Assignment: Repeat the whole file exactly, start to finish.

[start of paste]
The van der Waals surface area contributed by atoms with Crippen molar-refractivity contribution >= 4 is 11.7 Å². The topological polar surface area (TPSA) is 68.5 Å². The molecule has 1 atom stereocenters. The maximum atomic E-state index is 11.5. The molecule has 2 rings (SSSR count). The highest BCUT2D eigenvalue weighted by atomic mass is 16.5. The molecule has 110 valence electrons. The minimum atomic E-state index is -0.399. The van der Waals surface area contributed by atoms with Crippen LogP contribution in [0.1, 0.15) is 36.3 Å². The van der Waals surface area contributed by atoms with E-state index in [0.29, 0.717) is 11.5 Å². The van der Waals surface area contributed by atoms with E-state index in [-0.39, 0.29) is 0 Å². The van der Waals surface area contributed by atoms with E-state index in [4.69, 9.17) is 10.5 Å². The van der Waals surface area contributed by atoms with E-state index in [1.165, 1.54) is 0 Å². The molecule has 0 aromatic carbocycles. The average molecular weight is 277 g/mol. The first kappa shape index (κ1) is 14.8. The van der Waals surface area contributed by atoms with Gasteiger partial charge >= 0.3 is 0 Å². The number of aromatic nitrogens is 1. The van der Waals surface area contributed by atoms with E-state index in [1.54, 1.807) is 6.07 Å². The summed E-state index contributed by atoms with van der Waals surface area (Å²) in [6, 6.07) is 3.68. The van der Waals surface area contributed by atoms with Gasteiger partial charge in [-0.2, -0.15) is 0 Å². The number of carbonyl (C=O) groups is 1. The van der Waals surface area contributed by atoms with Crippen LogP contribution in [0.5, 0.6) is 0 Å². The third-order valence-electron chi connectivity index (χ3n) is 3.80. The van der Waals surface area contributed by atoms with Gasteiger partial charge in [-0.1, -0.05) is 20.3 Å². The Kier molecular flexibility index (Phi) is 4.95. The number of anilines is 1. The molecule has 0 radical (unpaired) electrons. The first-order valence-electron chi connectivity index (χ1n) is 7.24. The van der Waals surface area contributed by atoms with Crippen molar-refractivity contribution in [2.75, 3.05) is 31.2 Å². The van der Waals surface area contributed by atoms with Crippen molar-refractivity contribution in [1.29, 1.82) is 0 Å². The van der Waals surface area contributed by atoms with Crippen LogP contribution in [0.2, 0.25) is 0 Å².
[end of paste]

The van der Waals surface area contributed by atoms with Crippen molar-refractivity contribution >= 4 is 11.7 Å². The topological polar surface area (TPSA) is 68.5 Å². The molecule has 1 atom stereocenters. The maximum atomic E-state index is 11.5. The molecule has 2 rings (SSSR count). The highest BCUT2D eigenvalue weighted by atomic mass is 16.5. The molecule has 110 valence electrons. The minimum atomic E-state index is -0.399. The van der Waals surface area contributed by atoms with Crippen LogP contribution in [0.1, 0.15) is 36.3 Å². The van der Waals surface area contributed by atoms with E-state index in [0.29, 0.717) is 11.5 Å². The van der Waals surface area contributed by atoms with E-state index in [-0.39, 0.29) is 0 Å². The van der Waals surface area contributed by atoms with E-state index in [4.69, 9.17) is 10.5 Å². The van der Waals surface area contributed by atoms with E-state index in [1.165, 1.54) is 0 Å². The molecule has 0 aromatic carbocycles. The average molecular weight is 277 g/mol. The first kappa shape index (κ1) is 14.8. The van der Waals surface area contributed by atoms with Gasteiger partial charge >= 0.3 is 0 Å². The number of aromatic nitrogens is 1. The van der Waals surface area contributed by atoms with E-state index in [1.54, 1.807) is 6.07 Å². The summed E-state index contributed by atoms with van der Waals surface area (Å²) in [6, 6.07) is 3.68. The van der Waals surface area contributed by atoms with Gasteiger partial charge in [-0.2, -0.15) is 0 Å². The number of carbonyl (C=O) groups is 1. The van der Waals surface area contributed by atoms with Crippen LogP contribution in [0.5, 0.6) is 0 Å². The third-order valence-electron chi connectivity index (χ3n) is 3.80. The van der Waals surface area contributed by atoms with Gasteiger partial charge in [-0.1, -0.05) is 20.3 Å². The Kier molecular flexibility index (Phi) is 4.95. The number of anilines is 1. The molecule has 0 radical (unpaired) electrons. The first-order valence-electron chi connectivity index (χ1n) is 7.24. The van der Waals surface area contributed by atoms with Crippen molar-refractivity contribution in [2.75, 3.05) is 31.2 Å². The van der Waals surface area contributed by atoms with Crippen molar-refractivity contribution in [1.29, 1.82) is 0 Å². The van der Waals surface area contributed by atoms with Crippen LogP contribution in [0.2, 0.25) is 0 Å².